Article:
- If you are asked to telework, and you need equipment or technical support to do so, please contact your supervisor.
Company Policy Related to Sick Leave
Paid sick leave or expanded family and medical leave for specific reasons, such as for self-quarantining or seeking a medial diagnosis for COVID-19 symptoms is covered by the provisions of the federal Families First Coronavirus Response Act. https://www.dol.gov/agencies/whd/pandemic/ffcra-employer-paid-leave
For the health and safety of all of your coworkers, it is essential that you do not report to work if you suspect you have COVID-19. If you suspect that you or a family member that resides with you has COVID-19, please seek immediate medical treatment and do not report to work. If you are showing any symptoms of COVID-19, you should not report to work until either (1) a healthcare provider examines you and confirms that you do not have COVID-19, or (2) a healthcare provider diagnoses you with COVID-19 and then clears you to return to work. If you have contracted COVID-19, and you believe you became infected with the disease while working for the Company, including during work-related travel, please immediately alert the Human Resources Department so that you can assess your exposure risk using the Risk Assessment tool created by the CDC.
Please follow the Company policies related to sick leave and for reporting that you will be absent. If you have sick leave or other paid leave, please use it. If you do not, please contact Lyme Management to arrange for discretionary leave. For all medically confirmed cases of COVID-19, including anyone with complications from the disease or anyone requiring extended leave to recover, please contact Lyme Management to obtain information about Short Term Disability Leave, Long Term Disability, Family Medical Leave, and/or other discretionary medical leave. If you are unable to contact Lyme Management, please have a family member or other person contact Lyme Management to obtain the necessary paperwork for you.
If you have a confirmed case of COVID-19 the Company will need you to provide an authorization from your healthcare provider authorizing you to return to work. The Company will keep all employee health information confidential. If a healthcare provider confirms you do not have COVID-19, and you have recovered from your illness, please return to work as you would normally from a common illness like the cold or flu.
If you contract COVID-19 and suffer from any complications that impact you upon your return to work, please contact the Human Resources Department to discuss whether there are any reasonable accommodations that can be made to assist you while you recover.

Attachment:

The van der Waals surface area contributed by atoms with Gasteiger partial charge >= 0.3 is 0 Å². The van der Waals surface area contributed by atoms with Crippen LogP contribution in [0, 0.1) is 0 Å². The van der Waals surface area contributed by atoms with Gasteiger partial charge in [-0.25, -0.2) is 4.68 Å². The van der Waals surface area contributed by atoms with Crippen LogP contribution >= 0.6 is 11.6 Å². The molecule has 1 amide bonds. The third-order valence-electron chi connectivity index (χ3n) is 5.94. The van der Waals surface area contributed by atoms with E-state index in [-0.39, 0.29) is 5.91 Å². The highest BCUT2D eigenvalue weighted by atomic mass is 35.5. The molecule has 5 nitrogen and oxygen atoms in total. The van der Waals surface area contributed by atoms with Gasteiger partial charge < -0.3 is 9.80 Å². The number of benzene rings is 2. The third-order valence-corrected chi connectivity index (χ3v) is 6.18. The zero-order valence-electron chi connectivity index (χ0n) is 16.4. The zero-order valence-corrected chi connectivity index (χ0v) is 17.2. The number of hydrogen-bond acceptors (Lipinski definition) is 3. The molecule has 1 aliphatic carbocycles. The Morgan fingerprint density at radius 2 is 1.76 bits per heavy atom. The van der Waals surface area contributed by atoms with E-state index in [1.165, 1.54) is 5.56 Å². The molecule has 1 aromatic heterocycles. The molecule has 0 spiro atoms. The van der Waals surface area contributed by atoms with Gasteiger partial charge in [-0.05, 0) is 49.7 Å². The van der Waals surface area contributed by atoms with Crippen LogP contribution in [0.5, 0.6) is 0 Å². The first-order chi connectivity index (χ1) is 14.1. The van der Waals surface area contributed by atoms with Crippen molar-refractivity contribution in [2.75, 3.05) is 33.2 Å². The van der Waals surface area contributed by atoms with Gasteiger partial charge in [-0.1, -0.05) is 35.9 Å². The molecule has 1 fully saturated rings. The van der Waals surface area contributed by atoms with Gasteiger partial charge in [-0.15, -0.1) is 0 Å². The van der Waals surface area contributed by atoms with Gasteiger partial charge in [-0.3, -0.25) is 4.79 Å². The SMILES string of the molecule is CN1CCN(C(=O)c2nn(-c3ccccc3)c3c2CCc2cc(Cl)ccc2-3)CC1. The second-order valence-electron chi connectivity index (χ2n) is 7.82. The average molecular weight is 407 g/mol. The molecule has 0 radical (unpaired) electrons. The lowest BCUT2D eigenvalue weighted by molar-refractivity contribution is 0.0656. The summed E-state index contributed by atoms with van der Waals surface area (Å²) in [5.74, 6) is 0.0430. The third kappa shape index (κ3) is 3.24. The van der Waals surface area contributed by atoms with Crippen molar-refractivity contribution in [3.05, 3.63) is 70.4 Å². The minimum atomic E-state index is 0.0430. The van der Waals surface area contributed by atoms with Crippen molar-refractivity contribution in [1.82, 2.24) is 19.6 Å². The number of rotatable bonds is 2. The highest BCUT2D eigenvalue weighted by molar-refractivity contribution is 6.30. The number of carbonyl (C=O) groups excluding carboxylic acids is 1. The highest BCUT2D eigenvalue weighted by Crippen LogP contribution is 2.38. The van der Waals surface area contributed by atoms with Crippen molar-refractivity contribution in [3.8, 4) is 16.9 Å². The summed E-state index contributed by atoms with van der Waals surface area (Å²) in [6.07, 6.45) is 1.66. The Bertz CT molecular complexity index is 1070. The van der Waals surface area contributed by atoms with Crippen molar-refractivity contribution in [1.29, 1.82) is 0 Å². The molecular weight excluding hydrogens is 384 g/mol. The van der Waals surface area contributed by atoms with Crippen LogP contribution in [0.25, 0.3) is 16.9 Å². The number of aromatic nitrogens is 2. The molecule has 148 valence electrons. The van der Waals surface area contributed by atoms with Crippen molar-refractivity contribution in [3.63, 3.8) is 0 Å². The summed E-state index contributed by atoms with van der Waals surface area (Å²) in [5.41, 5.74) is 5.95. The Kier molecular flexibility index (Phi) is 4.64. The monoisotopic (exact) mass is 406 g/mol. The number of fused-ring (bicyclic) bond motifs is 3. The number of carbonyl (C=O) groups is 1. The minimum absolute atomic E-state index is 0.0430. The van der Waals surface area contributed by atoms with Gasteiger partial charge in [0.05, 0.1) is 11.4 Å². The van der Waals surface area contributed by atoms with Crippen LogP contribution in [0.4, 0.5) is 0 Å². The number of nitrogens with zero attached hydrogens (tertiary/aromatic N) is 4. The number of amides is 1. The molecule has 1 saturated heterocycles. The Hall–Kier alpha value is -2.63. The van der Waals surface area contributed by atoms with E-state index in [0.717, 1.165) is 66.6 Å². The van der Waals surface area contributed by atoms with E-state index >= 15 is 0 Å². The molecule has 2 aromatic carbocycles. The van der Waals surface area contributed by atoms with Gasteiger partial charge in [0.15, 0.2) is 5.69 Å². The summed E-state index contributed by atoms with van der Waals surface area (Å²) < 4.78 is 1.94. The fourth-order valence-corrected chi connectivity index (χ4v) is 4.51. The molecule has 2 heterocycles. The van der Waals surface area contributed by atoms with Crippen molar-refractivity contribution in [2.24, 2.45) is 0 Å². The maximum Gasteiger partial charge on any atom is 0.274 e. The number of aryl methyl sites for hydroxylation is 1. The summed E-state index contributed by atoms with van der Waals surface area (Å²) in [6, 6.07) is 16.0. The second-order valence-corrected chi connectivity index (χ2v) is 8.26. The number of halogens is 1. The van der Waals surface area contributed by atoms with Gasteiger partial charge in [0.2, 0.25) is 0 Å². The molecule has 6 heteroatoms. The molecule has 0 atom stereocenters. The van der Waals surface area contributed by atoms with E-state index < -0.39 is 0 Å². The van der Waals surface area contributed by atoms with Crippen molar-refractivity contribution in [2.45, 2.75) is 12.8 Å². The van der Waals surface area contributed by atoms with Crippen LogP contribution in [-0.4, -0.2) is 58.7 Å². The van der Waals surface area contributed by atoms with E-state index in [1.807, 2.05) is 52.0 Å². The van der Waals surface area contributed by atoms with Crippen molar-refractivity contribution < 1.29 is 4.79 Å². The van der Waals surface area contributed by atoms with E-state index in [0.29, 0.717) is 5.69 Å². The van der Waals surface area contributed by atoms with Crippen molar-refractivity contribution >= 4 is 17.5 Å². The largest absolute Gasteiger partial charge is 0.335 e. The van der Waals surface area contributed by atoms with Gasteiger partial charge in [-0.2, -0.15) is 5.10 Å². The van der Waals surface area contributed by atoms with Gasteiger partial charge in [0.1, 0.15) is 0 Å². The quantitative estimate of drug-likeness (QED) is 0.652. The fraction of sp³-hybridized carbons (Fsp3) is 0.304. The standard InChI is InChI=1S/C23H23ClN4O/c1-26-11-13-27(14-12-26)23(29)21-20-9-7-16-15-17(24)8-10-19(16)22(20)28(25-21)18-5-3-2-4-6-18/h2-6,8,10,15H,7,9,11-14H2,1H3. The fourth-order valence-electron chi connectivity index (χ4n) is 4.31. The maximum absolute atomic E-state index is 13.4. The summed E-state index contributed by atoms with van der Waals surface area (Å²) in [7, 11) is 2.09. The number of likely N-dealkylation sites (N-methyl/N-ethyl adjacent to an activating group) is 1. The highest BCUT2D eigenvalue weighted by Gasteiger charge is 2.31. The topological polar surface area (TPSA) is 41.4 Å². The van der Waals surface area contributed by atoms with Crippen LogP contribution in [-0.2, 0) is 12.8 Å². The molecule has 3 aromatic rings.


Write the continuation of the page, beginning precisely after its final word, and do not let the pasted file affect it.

Company Travel Policy Related to COVID-19
During this time of uncertainty, Lyme has placed a travel restriction on all nonessential business travel until further notice. If you choose to travel to high risk areas for personal reasons, Lyme will mandate that you work remotely for 14 days upon return. If no symptoms are present after a 14 day period, you may return to Lyme’s office.
There is a risk of infection in areas with active outbreaks. People who are in contact with sick people are at risk of being exposed to the virus.
Air travel and use of other forms of mass transportation can contribute to the spread of the virus. If you have traveled by air, monitor your health for 14 days after your trip. Please do not return to work after air-travel if you are experiencing COVID-19 symptoms. If you develop symptoms after traveling, contact medical authorities, and if instructed to do so, seek medical attention. Limit your contact with other people as much as possible, and let the medical facility know about your travel history and any potential exposures. If you, a family member, or someone with whom you reside in the same household has traveled to China or any other area where the CDC has issued a Risk 3 level or higher advisory, please contact Lyme Management and do not report to work. We will make arrangements for you to work remotely for 14 days until you can confirm that you and your family members residing with you are not infected by COVID-19.
If you have any personal travel planned, please be sure to check for travel advisories on the State Department website and the CDC website. We recommend that you avoid all unnecessary travel, especially to China, Iran, and Japan, as recommended by the CDC and the State Department.
If you become sick while traveling you must notify your supervisor. The Company also recommends that you promptly call a healthcare provider for advice, if needed.
Company Policy Regarding Working from Lyme Office
The company encourages everyone to work from home, but if you need to go into the office, we need to follow some new guideline. The following are the guidelines that NH has required:
Lyme needs to screen each person every day before entering the work-place. This process includes a screener asking 5 questions and documenting the temperature of each employee.
Step 1) Prior to leaving your house, please email the answers to the 5 following questions to Josh Longacre.
- Have you been in close contact with a confirmed case of COVID-19?
- Have you had a fever or felt feverish in the last 72 hours?
- Are you experiencing any respiratory symptoms including a runny nose, sore throat, cough, or shortness of breath?
- Are you experiencing any new muscle aches or chills?
- Have you experienced any new change in your sense of taste or smell?
Step 2) Take your own temperature and report it to Josh via email.
Step 3) Wait for a response before leaving for the office.